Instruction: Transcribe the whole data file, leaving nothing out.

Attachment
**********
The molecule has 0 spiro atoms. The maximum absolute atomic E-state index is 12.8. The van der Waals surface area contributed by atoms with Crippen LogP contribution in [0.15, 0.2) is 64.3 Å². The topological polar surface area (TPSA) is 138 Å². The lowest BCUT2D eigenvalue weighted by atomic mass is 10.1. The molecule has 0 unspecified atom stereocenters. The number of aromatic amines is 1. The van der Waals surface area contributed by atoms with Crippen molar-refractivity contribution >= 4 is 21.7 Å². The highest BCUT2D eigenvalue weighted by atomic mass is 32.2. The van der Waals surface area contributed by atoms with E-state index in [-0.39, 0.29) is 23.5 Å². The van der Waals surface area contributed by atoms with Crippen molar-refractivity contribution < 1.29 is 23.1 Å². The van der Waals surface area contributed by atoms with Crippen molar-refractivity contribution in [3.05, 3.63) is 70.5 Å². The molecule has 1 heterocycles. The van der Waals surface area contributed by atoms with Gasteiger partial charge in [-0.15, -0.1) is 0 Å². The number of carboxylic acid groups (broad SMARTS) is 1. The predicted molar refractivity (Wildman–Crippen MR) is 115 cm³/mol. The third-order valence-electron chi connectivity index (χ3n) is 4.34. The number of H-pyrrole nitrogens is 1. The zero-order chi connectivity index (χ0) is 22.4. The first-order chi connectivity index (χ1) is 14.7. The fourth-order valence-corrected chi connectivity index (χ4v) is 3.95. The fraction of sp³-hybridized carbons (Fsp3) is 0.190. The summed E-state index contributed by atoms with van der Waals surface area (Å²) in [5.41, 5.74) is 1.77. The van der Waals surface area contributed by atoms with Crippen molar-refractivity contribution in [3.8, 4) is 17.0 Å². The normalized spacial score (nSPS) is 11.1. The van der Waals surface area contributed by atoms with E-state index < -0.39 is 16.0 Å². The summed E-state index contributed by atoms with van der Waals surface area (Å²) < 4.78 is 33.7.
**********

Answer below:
The molecule has 0 spiro atoms. The maximum absolute atomic E-state index is 12.8. The van der Waals surface area contributed by atoms with Crippen LogP contribution in [0.15, 0.2) is 64.3 Å². The topological polar surface area (TPSA) is 138 Å². The lowest BCUT2D eigenvalue weighted by atomic mass is 10.1. The molecule has 0 unspecified atom stereocenters. The number of aromatic amines is 1. The van der Waals surface area contributed by atoms with Crippen molar-refractivity contribution >= 4 is 21.7 Å². The highest BCUT2D eigenvalue weighted by atomic mass is 32.2. The van der Waals surface area contributed by atoms with E-state index in [-0.39, 0.29) is 23.5 Å². The van der Waals surface area contributed by atoms with Crippen molar-refractivity contribution < 1.29 is 23.1 Å². The van der Waals surface area contributed by atoms with Crippen molar-refractivity contribution in [3.05, 3.63) is 70.5 Å². The molecule has 1 heterocycles. The van der Waals surface area contributed by atoms with Gasteiger partial charge in [-0.15, -0.1) is 0 Å². The number of carboxylic acid groups (broad SMARTS) is 1. The predicted molar refractivity (Wildman–Crippen MR) is 115 cm³/mol. The third-order valence-electron chi connectivity index (χ3n) is 4.34. The number of H-pyrrole nitrogens is 1. The zero-order chi connectivity index (χ0) is 22.4. The first-order chi connectivity index (χ1) is 14.7. The fourth-order valence-corrected chi connectivity index (χ4v) is 3.95. The fraction of sp³-hybridized carbons (Fsp3) is 0.190. The summed E-state index contributed by atoms with van der Waals surface area (Å²) in [5.41, 5.74) is 1.77. The van der Waals surface area contributed by atoms with Crippen molar-refractivity contribution in [3.8, 4) is 17.0 Å². The normalized spacial score (nSPS) is 11.1. The van der Waals surface area contributed by atoms with E-state index < -0.39 is 16.0 Å². The summed E-state index contributed by atoms with van der Waals surface area (Å²) < 4.78 is 33.7.